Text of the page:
Showing posts with label meat balls. Show all posts
Showing posts with label meat balls. Show all posts

Paese Ristorante (Toronto)


If you’re looking for a foolproof patio, Paese’s set-up is fully covered from the elements. It’s also surprisingly large housing over a dozen tables with ones able to accommodate six people, a hot commodity in the patio world.

And if you also like hearty Italian cooking, Paese has also got you covered – just fresh ingredients presented simply and without fuss. Their creamy buratta ($23) arrives on top of a bed of vibrant ripe tomatoes that make a great salad. The pool of olive oil is jazzed up a bit of pesto and is really all the flavouring the appetizer needs.

When having meatballs as a starter, I want them nice and large. The size of tennis balls, the menu describes polpette di manzo ($16) as being made from ground beef, but it’s surprisingly delicate for beef. Sitting in a lovely tomato sauce, it pairs so nicely with the complimentary salty oily focaccia.

I had doubts when I first laid eyes on the thick crust on the parmigiana ($22) pizza – did I make the wrong choice? The crust is deceiving as once I bit into it, it is surprisingly light and airy, and nicely toasted on the bottom. This main combines my love for eggplant parmigiana and pizza and Paese doesn’t skimp on eggplant or cheese. While they augment flavours with basil, chili, and oregano; I would have liked more salt to seep into the neutral eggplant and dough as the tomato sauce isn’t applied as liberally, rightfully so, on the pizza versus the traditional dish.

Overall, Paese makes some good sauce – not too acidic and fresh tasting. Interestingly, their bolognese di tacchino ($25) incorporates turkey instead of the traditional beef, pork, and/or pancetta mixture, which makes it taste lighter. So even though it arrives as a huge plate, the men at our table were able to get through the entire dish. This would have been even better if there was some chili sauce thrown into the mix.

What a good dinner. Pizza, patio, and prosecco… who needs anything other than these three Ps during the summer?  

Overall mark - 8 out of 10


How To Find Them
 Location: Toronto, Canada
 Address: 3827 Bathurst Street


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Gastro World's Grading System

  • Anything under 5 - I really disliked and will never go back
  • 6 - decent restaurant but I likely won't return
  • 7 - decent restaurant and I will likely return
  • 8 - great restaurant that I'd be happy to recommend
  • 9 - fantastic restaurant that I would love to visit regularly and highly recommend
  • 10 - absolute perfection!


Is That It? I Want More!

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Potman Hotpot (Toronto) 锅匠火锅

If you’re lucky enough to live in Toronto, you’re probably experiencing the cold touch from Mother Nature like the rest of the city. Of course, you could complain and hibernate, or rather embrace the Canadian mantra and go out there and have fun! Alas, me and winter activities requiring balance will never align, so I take the opportunity to indulge in hotpot instead.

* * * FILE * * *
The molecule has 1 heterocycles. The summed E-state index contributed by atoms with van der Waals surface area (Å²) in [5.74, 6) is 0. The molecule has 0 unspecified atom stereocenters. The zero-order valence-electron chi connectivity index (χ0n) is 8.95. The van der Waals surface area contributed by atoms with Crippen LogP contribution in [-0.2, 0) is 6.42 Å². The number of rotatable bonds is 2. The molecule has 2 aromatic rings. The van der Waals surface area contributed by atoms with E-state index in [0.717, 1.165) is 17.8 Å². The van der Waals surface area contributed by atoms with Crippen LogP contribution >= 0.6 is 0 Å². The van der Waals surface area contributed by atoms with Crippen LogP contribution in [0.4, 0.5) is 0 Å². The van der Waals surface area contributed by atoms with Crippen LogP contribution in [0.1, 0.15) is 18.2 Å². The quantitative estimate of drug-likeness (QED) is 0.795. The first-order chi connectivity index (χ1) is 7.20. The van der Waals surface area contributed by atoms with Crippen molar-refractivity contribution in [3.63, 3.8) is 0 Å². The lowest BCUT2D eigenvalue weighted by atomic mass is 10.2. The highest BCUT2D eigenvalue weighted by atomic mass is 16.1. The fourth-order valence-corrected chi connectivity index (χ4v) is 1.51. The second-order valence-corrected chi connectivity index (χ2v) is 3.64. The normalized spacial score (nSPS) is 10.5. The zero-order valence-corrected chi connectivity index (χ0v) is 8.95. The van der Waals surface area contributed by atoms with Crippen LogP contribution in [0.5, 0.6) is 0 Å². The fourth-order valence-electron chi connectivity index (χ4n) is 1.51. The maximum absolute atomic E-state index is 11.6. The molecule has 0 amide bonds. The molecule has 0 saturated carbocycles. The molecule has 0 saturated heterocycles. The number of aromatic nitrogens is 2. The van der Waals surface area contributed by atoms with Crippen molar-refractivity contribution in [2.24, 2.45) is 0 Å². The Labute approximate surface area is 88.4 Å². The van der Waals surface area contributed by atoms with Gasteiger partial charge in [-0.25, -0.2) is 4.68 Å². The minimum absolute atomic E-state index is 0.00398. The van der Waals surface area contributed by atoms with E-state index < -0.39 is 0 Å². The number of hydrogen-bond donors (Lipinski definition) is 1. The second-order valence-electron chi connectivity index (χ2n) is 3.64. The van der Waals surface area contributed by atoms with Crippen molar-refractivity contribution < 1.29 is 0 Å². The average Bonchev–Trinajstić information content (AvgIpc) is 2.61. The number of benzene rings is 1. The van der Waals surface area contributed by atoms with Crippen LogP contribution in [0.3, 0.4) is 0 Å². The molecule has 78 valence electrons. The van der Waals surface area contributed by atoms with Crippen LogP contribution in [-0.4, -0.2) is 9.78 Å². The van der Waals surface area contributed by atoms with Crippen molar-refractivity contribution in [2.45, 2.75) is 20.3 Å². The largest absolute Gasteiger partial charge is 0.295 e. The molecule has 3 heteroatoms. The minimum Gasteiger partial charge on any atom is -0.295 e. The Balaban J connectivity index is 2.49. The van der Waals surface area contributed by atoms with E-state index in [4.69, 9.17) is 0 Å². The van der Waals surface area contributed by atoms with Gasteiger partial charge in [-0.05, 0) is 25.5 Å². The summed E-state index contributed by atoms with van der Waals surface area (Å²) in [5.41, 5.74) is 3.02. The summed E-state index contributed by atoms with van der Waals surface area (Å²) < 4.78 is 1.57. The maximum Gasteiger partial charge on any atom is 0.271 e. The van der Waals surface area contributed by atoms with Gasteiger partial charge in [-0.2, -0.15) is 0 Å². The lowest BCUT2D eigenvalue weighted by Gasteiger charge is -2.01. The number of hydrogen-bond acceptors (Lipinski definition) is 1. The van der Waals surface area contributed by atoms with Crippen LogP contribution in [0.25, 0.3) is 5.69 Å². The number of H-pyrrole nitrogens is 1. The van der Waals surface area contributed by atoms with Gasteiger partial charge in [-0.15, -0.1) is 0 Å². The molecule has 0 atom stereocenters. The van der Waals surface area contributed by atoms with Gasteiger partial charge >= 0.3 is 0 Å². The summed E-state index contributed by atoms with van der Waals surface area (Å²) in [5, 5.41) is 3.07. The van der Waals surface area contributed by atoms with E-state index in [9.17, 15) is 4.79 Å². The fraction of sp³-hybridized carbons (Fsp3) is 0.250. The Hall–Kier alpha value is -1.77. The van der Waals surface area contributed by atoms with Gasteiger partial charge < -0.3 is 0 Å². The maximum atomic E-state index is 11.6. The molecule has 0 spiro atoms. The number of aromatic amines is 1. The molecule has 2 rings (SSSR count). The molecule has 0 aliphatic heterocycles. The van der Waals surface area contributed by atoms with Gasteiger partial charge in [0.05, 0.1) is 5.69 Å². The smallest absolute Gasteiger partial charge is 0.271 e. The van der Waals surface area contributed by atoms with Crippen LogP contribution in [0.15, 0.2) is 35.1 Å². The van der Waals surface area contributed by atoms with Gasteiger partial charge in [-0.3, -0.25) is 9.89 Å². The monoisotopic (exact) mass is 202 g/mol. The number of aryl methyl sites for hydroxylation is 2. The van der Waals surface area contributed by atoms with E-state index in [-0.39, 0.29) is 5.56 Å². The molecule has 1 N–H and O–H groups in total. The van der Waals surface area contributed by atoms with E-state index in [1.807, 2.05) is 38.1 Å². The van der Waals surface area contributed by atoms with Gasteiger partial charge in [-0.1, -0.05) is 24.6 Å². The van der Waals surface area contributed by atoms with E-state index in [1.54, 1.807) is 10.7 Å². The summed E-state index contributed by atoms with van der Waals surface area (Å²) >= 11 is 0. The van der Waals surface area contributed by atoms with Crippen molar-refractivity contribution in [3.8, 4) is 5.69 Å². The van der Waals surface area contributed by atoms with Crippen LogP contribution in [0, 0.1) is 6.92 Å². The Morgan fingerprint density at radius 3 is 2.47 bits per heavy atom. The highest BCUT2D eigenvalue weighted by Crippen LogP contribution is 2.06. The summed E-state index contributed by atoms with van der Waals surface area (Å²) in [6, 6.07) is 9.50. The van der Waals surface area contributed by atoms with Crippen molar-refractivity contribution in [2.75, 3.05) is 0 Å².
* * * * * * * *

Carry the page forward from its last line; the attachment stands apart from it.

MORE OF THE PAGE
Potman Hotpot is a new entrant and thanks to a BlogTO video has attracted a host of visitors – arrive before 6pm or make a reservation to avoid standing uncomfortably in their non-existent waiting area. The video showcases the meal to be a feast, which of course is possible, but you’ll pay for it as Potman is not all-you-can-eat.

Take the time to thoroughly go through their two-page menu as there’s a lot to choose from, starting with a choice of nine broths. If you’re indecisive, the split pot allows you to choose two flavours ($5.99 for small or $9.99 for large); financially, the large one doesn’t necessarily save much unless you’re sharing amongst more than two people.

For my first visit, I split the pot between homemade pork bone soup, which surprisingly incorporates a host of Chinese herbs resulting in a smooth creamy finish, and sweet tomato ox bone soup. In the future, I’ll stick with just the tomato broth (by itself $4.99 for small or $8.99 for large) as it adds a lovely flavour to all the ingredients so sauces aren’t even necessarily required.


Nonetheless, each person will be charged $0.49 for condiments, but allows them to mix-and-match from 19 items. Overall, what’s provided is sufficient, but Potman should consider giving the soy sauce in a pourable container (rather than the actual dipping dish) as after a few dunks the broth already starts to dilute everything.


While you can opt for a seafood platter, without a description of what comes with the dish it seemed safer to order the items we enjoy most. The shrimp ($5.99) was relatively good value with six large ones to an order… much better than the jumbo scallop ($2.99), which is essentially one scallop cut in half. Moreover, the small scallop pieces tended to get lost in the broth and became overcooked.